Mine deep-sea sponge symbionts, which are “mare incognita” with respect to their bioactive potential, and develop a heterologous expression strategy for the gene clusters producing antimicrobials.
Antibiotic resistant (ABR) bacteria are estimated to cause >25,000 deaths annually in Europe alone, and the ABR problem is intertwined with the decreasing discovery rate of new antimicrobials. Marine sponge-associated bacteria excrete a plethora of metabolic compounds with potential as novel clinical antimicrobials, and important enzyme complexes producing these natural drug candidates are non-ribosomal peptides synthetases (NRPS), type I polyketide synthases (PKS), and ribosomally synthetized and post translationally modified peptides (RiPPs). These complexes are often coded by several genes placed together in the chromosome, constituting Biosynthetic Gene Clusters (BGC).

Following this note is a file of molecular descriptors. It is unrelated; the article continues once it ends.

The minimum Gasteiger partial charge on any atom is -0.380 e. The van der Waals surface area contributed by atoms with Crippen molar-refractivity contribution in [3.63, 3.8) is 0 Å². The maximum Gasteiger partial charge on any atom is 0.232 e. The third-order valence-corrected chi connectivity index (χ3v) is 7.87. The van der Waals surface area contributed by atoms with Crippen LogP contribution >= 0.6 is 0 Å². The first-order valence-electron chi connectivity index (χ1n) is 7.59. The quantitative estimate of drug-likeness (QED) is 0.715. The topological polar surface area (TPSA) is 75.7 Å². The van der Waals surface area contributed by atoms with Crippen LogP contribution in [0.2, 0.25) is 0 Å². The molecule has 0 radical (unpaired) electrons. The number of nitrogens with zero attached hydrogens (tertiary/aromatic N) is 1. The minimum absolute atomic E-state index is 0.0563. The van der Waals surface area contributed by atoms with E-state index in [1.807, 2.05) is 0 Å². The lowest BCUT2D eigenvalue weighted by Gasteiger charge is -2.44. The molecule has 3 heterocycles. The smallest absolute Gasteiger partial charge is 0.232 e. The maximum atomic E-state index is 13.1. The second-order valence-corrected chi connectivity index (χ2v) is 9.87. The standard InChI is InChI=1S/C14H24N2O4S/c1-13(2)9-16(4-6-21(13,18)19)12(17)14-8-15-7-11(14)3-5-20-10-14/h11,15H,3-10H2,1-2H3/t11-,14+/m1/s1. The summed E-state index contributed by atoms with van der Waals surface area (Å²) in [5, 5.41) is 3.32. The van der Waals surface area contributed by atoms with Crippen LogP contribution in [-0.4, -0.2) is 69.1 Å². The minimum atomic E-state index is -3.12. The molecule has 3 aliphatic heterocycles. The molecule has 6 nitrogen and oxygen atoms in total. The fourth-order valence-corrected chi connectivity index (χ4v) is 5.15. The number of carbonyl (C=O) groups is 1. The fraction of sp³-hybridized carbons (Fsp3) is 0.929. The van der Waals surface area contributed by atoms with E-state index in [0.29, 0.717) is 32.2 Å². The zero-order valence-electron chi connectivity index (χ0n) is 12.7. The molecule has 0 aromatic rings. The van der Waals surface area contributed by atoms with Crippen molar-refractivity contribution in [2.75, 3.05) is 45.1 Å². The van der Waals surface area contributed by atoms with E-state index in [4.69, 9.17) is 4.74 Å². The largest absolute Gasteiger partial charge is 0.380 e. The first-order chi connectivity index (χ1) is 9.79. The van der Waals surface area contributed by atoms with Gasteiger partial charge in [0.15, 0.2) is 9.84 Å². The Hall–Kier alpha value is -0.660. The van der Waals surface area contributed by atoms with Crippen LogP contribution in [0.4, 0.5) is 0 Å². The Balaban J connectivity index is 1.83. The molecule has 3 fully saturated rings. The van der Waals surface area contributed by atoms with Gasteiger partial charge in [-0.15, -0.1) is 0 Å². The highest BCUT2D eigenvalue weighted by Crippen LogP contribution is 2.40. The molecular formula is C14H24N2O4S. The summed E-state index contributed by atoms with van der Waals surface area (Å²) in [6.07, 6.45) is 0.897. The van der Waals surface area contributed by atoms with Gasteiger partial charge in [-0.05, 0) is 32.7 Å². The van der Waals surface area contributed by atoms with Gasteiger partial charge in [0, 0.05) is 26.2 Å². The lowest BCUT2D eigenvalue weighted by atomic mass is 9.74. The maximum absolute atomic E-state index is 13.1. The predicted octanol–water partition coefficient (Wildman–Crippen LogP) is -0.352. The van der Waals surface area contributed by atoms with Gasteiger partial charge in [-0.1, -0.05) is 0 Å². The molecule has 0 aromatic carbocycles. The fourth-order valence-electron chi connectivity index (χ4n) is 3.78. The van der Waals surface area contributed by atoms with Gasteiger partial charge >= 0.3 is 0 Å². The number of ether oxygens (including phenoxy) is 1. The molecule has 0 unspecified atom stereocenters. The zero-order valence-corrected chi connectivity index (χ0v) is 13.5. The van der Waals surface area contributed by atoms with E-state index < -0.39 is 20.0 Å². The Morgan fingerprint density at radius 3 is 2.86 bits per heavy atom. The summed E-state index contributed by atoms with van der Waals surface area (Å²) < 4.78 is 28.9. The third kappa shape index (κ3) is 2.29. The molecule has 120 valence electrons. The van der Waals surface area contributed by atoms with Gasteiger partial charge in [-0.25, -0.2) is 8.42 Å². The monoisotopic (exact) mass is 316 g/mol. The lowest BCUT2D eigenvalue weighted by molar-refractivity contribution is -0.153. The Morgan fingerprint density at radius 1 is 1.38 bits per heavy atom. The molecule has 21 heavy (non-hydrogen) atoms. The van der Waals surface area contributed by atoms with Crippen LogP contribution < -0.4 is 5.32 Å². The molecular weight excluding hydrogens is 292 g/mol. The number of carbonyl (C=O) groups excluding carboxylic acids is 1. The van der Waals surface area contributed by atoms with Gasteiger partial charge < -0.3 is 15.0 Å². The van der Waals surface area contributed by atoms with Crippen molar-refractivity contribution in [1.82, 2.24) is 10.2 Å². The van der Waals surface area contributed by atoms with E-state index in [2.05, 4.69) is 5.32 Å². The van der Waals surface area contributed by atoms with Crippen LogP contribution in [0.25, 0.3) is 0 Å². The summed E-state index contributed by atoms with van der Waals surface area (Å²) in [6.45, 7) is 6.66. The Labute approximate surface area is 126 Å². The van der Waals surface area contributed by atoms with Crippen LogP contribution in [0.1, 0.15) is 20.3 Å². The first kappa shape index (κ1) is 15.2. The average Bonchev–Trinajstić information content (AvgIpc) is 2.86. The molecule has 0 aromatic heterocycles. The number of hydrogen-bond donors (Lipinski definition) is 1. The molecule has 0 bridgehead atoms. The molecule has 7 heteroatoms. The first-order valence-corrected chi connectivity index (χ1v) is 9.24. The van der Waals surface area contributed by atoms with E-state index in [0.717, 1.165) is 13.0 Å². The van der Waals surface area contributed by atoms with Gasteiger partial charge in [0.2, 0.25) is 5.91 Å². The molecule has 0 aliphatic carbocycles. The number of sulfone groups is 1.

We have screened several sponge samples and selected a number of BGC candidates for heterologous expression. This project aims to develop a heterologous expression strategy for the gene clusters producing the antimicrobials, thus creating a novel production platform for targeted compounds originating from uncultivable microbes. Activities involve biosynthetic gene cluster DNA & protein sequence analysis, design and construction of expression vectors, protein expression & purification assays, preparation of MS samples, amongst others.